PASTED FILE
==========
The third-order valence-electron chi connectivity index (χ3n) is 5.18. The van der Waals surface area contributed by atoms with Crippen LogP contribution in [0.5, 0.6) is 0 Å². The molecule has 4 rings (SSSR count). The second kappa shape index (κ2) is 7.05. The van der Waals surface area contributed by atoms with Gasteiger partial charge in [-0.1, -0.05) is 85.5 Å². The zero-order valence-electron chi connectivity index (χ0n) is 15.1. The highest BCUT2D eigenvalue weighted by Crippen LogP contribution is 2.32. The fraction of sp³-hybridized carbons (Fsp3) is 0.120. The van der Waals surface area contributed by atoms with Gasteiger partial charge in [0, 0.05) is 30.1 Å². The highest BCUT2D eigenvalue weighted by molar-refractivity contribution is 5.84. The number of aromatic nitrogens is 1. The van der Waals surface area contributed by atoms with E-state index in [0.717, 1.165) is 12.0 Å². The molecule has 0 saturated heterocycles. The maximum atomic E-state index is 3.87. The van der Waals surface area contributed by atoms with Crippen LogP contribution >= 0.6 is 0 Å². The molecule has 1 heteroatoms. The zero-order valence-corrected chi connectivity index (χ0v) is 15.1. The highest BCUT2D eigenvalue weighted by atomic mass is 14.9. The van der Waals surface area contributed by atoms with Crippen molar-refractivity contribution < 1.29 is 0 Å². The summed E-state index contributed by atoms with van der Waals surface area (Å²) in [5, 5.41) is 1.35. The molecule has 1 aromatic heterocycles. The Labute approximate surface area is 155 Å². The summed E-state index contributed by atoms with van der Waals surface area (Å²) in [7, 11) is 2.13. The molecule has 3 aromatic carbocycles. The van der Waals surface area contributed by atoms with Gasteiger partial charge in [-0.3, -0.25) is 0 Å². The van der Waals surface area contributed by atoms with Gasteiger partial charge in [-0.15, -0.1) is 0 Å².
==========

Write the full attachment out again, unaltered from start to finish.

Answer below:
The third-order valence-electron chi connectivity index (χ3n) is 5.18. The van der Waals surface area contributed by atoms with Crippen LogP contribution in [0.5, 0.6) is 0 Å². The molecule has 4 rings (SSSR count). The second kappa shape index (κ2) is 7.05. The van der Waals surface area contributed by atoms with Gasteiger partial charge in [-0.1, -0.05) is 85.5 Å². The zero-order valence-electron chi connectivity index (χ0n) is 15.1. The highest BCUT2D eigenvalue weighted by Crippen LogP contribution is 2.32. The fraction of sp³-hybridized carbons (Fsp3) is 0.120. The van der Waals surface area contributed by atoms with Gasteiger partial charge in [0, 0.05) is 30.1 Å². The highest BCUT2D eigenvalue weighted by molar-refractivity contribution is 5.84. The number of aromatic nitrogens is 1. The van der Waals surface area contributed by atoms with E-state index in [0.717, 1.165) is 12.0 Å². The molecule has 0 saturated heterocycles. The maximum atomic E-state index is 3.87. The van der Waals surface area contributed by atoms with Crippen LogP contribution >= 0.6 is 0 Å². The molecule has 1 heteroatoms. The zero-order valence-corrected chi connectivity index (χ0v) is 15.1. The highest BCUT2D eigenvalue weighted by atomic mass is 14.9. The van der Waals surface area contributed by atoms with Crippen molar-refractivity contribution < 1.29 is 0 Å². The summed E-state index contributed by atoms with van der Waals surface area (Å²) in [5, 5.41) is 1.35. The molecule has 1 aromatic heterocycles. The Labute approximate surface area is 155 Å². The summed E-state index contributed by atoms with van der Waals surface area (Å²) in [7, 11) is 2.13. The molecule has 3 aromatic carbocycles. The van der Waals surface area contributed by atoms with Gasteiger partial charge in [-0.3, -0.25) is 0 Å². The van der Waals surface area contributed by atoms with Gasteiger partial charge in [-0.15, -0.1) is 0 Å².